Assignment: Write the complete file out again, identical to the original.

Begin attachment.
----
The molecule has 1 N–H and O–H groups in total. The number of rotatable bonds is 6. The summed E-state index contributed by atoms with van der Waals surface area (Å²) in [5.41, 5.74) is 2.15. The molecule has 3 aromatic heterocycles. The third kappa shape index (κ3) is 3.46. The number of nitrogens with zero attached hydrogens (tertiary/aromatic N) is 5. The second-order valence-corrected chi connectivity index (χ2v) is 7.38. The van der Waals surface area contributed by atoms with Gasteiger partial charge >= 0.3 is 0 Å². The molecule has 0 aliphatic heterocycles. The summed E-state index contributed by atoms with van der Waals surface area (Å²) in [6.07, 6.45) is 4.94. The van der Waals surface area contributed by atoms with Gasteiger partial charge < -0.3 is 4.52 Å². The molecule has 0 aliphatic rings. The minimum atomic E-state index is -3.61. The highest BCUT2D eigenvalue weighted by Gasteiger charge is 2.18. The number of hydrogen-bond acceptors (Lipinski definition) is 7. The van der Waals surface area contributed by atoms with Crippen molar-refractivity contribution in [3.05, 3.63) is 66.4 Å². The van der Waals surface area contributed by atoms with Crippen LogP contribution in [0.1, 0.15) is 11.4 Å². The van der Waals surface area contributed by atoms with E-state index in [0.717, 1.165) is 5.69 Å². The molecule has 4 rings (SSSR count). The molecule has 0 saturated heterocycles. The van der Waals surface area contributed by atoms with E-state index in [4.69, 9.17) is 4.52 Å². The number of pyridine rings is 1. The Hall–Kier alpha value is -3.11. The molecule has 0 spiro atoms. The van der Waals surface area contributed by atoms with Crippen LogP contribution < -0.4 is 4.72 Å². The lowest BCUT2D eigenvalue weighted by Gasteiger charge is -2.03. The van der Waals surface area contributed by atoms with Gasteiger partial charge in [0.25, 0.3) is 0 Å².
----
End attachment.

The molecule has 1 N–H and O–H groups in total. The number of rotatable bonds is 6. The summed E-state index contributed by atoms with van der Waals surface area (Å²) in [5.41, 5.74) is 2.15. The molecule has 3 aromatic heterocycles. The third kappa shape index (κ3) is 3.46. The number of nitrogens with zero attached hydrogens (tertiary/aromatic N) is 5. The second-order valence-corrected chi connectivity index (χ2v) is 7.38. The van der Waals surface area contributed by atoms with Gasteiger partial charge >= 0.3 is 0 Å². The molecule has 0 aliphatic heterocycles. The summed E-state index contributed by atoms with van der Waals surface area (Å²) in [6.07, 6.45) is 4.94. The van der Waals surface area contributed by atoms with Gasteiger partial charge < -0.3 is 4.52 Å². The molecule has 0 aliphatic rings. The minimum atomic E-state index is -3.61. The highest BCUT2D eigenvalue weighted by Gasteiger charge is 2.18. The number of hydrogen-bond acceptors (Lipinski definition) is 7. The van der Waals surface area contributed by atoms with Crippen molar-refractivity contribution in [3.05, 3.63) is 66.4 Å². The van der Waals surface area contributed by atoms with Crippen LogP contribution in [0.1, 0.15) is 11.4 Å². The van der Waals surface area contributed by atoms with E-state index in [0.717, 1.165) is 5.69 Å². The molecule has 4 rings (SSSR count). The molecule has 0 saturated heterocycles. The van der Waals surface area contributed by atoms with E-state index in [4.69, 9.17) is 4.52 Å². The number of pyridine rings is 1. The Hall–Kier alpha value is -3.11. The molecule has 0 spiro atoms. The van der Waals surface area contributed by atoms with Crippen LogP contribution < -0.4 is 4.72 Å². The lowest BCUT2D eigenvalue weighted by Gasteiger charge is -2.03. The van der Waals surface area contributed by atoms with Gasteiger partial charge in [0.25, 0.3) is 0 Å².